The narrative is predominantly concerned with John’s relationship with the two women (ir)responsible for his upbringing. John’s largely absent and wayward but ultimately loving and passionate mother is played with fervour by Anne-Marie Duff. In his mother’s absence, John’s upbringing is left to his aunt Mimi (Kristin Scott Thomas) whose absolute dedication to the English tradition of stiff upper lip leaves John unfulfilled in his youth. Their combined influence on the rebellious youth vie for balance as John’s schoolwork suffers through his growing love for music and the lifestyle which accompanies it. John’s mother introduces him to rock ’n’ roll much to Mimi’s chagrin, but in doing so sparks the creative flair in her son which had lain dormant until then. Mimi’s influence is more evident in the eloquent and matured John Lennon whom this Elvis-obsessed youth would one day become.

The adolescent John Lennon of Nowhere Boy is the embodiment of the myth which this man became following his premature death. That the film is tinted by a romantic’s vision becomes evident upon the introduction of Paul McCartney. Paul is played by Thomas Sangster – who you may recall as the love-struck son of Liam Neeson in Love Actually and has apparently not grown since – who occupies roughly half the space of the muscular, handsome and charismatic Lennon and drinks tea when not playing a guitar twice his size.

Nowhere Boy, despite its obvious allegiance to Lennon and not McCartney, emerges as a fascinating biopic. That it is based on a first-hand account of events that unfolded behind closed doors, and which shaped the man that was to become Lennon, affords the film credibility where another version of the same story would be purely fiction. As with Control, an enthralling biopic of Ian Curtis, the screenplay for Nowhere Boy was penned by Matt Greenhalgh. Both films are chiefly concerned with the mentality of their protagonists; Nowhere Boy is an attempt to get inside the head of John Lennon through the people and events which made him who he was, with family naturally a dominant aspect.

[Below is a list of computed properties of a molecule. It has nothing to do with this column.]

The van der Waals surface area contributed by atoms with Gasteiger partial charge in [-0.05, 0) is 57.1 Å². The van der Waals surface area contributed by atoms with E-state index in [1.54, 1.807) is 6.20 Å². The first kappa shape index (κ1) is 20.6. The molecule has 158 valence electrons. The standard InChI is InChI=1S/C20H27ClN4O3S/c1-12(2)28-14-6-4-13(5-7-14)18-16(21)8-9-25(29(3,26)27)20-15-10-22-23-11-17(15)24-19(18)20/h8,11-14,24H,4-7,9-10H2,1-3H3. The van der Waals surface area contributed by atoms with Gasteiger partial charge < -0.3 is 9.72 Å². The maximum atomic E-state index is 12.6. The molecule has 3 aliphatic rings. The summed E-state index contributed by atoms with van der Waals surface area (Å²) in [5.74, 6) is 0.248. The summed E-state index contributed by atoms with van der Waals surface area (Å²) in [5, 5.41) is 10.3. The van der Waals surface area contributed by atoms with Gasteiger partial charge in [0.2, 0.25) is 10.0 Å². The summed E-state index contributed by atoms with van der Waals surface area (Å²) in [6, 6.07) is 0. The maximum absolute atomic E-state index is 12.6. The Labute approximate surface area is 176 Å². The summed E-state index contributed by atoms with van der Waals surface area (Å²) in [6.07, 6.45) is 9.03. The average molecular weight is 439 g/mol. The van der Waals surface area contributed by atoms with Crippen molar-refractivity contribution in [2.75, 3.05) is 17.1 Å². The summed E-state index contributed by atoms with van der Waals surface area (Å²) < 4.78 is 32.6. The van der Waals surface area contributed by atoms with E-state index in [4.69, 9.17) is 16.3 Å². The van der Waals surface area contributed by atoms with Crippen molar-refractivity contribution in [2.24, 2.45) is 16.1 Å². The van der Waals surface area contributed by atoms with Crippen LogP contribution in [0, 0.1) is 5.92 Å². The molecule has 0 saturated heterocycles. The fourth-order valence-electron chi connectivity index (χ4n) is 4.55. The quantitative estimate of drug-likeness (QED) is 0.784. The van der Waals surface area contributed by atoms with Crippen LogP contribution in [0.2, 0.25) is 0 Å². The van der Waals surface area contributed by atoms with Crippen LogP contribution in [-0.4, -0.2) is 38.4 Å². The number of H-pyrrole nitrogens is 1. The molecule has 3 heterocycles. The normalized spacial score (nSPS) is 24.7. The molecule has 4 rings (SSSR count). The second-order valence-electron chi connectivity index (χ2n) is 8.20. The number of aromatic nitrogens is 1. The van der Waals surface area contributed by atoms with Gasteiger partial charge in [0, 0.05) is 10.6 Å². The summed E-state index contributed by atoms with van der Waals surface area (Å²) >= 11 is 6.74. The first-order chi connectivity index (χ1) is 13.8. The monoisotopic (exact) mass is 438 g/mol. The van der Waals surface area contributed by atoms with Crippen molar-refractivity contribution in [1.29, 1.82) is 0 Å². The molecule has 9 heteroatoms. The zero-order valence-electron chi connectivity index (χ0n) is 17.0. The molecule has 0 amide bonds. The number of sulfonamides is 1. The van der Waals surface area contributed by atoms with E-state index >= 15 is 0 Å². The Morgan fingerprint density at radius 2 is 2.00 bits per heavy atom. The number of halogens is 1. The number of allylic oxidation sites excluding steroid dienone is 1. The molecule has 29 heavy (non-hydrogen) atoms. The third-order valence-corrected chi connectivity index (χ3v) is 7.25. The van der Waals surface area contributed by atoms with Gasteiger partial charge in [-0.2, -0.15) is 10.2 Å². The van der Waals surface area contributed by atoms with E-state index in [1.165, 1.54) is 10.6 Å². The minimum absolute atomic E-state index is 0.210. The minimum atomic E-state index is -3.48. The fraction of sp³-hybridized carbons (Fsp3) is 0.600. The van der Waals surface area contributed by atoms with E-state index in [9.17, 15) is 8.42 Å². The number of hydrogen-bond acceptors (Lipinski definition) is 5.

As a story, it is unremarkable when separated from the subsequent fame of Lennon and The Beatles. If this were purely a coming-of-age story about your average Joe Soap there would be little to recommend it. However, because of the man Lennon would later become there is plenty here to interest, entertain and possibly enrage your average Beatles fan. This is only the first chapter of Lennon’s story, but it forms the basis of everything that would follow.

Peter White
(See biog here)

Rated 15a (see IFCO website for details)
Nowhere Boy
is released 26th Dec 2009

Nowhere Boy
– Official Website